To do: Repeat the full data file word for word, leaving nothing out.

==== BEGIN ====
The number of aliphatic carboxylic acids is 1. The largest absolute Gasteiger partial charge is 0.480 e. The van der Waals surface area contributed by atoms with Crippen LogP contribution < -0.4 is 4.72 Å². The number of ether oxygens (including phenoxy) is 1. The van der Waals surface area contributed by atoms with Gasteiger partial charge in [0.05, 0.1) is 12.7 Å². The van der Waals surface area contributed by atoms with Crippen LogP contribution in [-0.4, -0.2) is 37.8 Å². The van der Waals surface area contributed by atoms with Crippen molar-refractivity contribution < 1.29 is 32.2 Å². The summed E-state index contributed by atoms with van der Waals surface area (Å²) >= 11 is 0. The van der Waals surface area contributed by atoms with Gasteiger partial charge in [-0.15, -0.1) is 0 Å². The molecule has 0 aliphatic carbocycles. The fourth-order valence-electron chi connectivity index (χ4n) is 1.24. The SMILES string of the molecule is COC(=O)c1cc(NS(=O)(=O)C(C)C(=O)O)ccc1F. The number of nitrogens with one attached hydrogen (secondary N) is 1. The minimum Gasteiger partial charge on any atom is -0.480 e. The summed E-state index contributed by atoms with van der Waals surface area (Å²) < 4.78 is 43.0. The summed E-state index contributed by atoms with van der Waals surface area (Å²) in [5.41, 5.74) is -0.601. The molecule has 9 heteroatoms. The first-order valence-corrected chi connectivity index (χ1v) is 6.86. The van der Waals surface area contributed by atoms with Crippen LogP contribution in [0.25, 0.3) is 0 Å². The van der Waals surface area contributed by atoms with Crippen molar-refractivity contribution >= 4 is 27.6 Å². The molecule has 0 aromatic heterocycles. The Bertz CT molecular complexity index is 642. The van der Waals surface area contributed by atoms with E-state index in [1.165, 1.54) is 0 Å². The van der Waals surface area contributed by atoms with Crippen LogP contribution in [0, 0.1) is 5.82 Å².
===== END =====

The number of aliphatic carboxylic acids is 1. The largest absolute Gasteiger partial charge is 0.480 e. The van der Waals surface area contributed by atoms with Crippen LogP contribution < -0.4 is 4.72 Å². The number of ether oxygens (including phenoxy) is 1. The van der Waals surface area contributed by atoms with Gasteiger partial charge in [0.05, 0.1) is 12.7 Å². The van der Waals surface area contributed by atoms with Crippen LogP contribution in [-0.4, -0.2) is 37.8 Å². The van der Waals surface area contributed by atoms with Crippen molar-refractivity contribution < 1.29 is 32.2 Å². The summed E-state index contributed by atoms with van der Waals surface area (Å²) >= 11 is 0. The van der Waals surface area contributed by atoms with Gasteiger partial charge in [-0.15, -0.1) is 0 Å². The molecule has 0 aliphatic carbocycles. The fourth-order valence-electron chi connectivity index (χ4n) is 1.24. The SMILES string of the molecule is COC(=O)c1cc(NS(=O)(=O)C(C)C(=O)O)ccc1F. The number of nitrogens with one attached hydrogen (secondary N) is 1. The minimum Gasteiger partial charge on any atom is -0.480 e. The summed E-state index contributed by atoms with van der Waals surface area (Å²) < 4.78 is 43.0. The summed E-state index contributed by atoms with van der Waals surface area (Å²) in [5.41, 5.74) is -0.601. The molecule has 9 heteroatoms. The first-order valence-corrected chi connectivity index (χ1v) is 6.86. The van der Waals surface area contributed by atoms with Crippen LogP contribution in [0.25, 0.3) is 0 Å². The van der Waals surface area contributed by atoms with Crippen molar-refractivity contribution >= 4 is 27.6 Å². The molecule has 0 aromatic heterocycles. The Bertz CT molecular complexity index is 642. The van der Waals surface area contributed by atoms with E-state index in [1.165, 1.54) is 0 Å². The van der Waals surface area contributed by atoms with Crippen LogP contribution in [0, 0.1) is 5.82 Å².